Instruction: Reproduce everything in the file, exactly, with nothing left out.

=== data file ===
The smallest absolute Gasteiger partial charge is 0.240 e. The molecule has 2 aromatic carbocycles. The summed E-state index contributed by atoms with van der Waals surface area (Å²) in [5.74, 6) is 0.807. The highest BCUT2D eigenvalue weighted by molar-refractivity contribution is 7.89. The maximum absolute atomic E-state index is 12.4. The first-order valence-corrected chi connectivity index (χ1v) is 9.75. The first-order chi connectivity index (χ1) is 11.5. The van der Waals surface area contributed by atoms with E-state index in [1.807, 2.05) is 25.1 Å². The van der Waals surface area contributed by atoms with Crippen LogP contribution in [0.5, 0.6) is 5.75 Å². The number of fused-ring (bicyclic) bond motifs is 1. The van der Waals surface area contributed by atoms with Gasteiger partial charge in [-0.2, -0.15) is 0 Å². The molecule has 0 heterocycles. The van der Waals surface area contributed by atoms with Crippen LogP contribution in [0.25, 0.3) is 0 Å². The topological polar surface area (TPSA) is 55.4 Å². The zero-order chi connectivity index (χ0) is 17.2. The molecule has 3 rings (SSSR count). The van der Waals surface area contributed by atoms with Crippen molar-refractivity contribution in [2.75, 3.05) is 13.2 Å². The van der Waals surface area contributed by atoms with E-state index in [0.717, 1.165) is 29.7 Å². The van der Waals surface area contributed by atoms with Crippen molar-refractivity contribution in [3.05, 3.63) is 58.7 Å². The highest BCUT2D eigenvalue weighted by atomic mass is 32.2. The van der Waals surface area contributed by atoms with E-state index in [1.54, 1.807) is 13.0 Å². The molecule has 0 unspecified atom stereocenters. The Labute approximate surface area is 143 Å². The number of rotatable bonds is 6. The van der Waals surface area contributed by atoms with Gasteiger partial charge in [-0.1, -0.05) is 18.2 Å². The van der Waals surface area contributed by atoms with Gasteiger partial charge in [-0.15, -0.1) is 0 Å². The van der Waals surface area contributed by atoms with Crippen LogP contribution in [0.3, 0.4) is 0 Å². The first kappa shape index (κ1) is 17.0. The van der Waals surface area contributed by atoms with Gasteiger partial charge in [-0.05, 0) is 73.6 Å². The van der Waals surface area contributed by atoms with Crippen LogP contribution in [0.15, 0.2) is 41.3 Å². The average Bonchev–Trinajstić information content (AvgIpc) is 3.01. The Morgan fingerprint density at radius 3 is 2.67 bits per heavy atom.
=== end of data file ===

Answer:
The smallest absolute Gasteiger partial charge is 0.240 e. The molecule has 2 aromatic carbocycles. The summed E-state index contributed by atoms with van der Waals surface area (Å²) in [5.74, 6) is 0.807. The highest BCUT2D eigenvalue weighted by molar-refractivity contribution is 7.89. The maximum absolute atomic E-state index is 12.4. The first-order valence-corrected chi connectivity index (χ1v) is 9.75. The first-order chi connectivity index (χ1) is 11.5. The van der Waals surface area contributed by atoms with E-state index in [1.807, 2.05) is 25.1 Å². The van der Waals surface area contributed by atoms with Crippen LogP contribution in [0.5, 0.6) is 5.75 Å². The number of fused-ring (bicyclic) bond motifs is 1. The van der Waals surface area contributed by atoms with Gasteiger partial charge in [-0.2, -0.15) is 0 Å². The molecule has 0 heterocycles. The van der Waals surface area contributed by atoms with Crippen LogP contribution in [0.25, 0.3) is 0 Å². The topological polar surface area (TPSA) is 55.4 Å². The zero-order chi connectivity index (χ0) is 17.2. The molecule has 3 rings (SSSR count). The van der Waals surface area contributed by atoms with Crippen molar-refractivity contribution in [2.75, 3.05) is 13.2 Å². The van der Waals surface area contributed by atoms with E-state index in [0.717, 1.165) is 29.7 Å². The van der Waals surface area contributed by atoms with Crippen molar-refractivity contribution in [3.05, 3.63) is 58.7 Å². The highest BCUT2D eigenvalue weighted by atomic mass is 32.2. The van der Waals surface area contributed by atoms with E-state index in [1.54, 1.807) is 13.0 Å². The molecule has 0 unspecified atom stereocenters. The Labute approximate surface area is 143 Å². The number of rotatable bonds is 6. The van der Waals surface area contributed by atoms with Gasteiger partial charge in [-0.1, -0.05) is 18.2 Å². The van der Waals surface area contributed by atoms with Gasteiger partial charge in [-0.15, -0.1) is 0 Å². The van der Waals surface area contributed by atoms with Crippen LogP contribution in [0.3, 0.4) is 0 Å². The first kappa shape index (κ1) is 17.0. The van der Waals surface area contributed by atoms with Gasteiger partial charge in [-0.05, 0) is 73.6 Å². The van der Waals surface area contributed by atoms with Crippen LogP contribution in [0.15, 0.2) is 41.3 Å². The average Bonchev–Trinajstić information content (AvgIpc) is 3.01. The Morgan fingerprint density at radius 3 is 2.67 bits per heavy atom.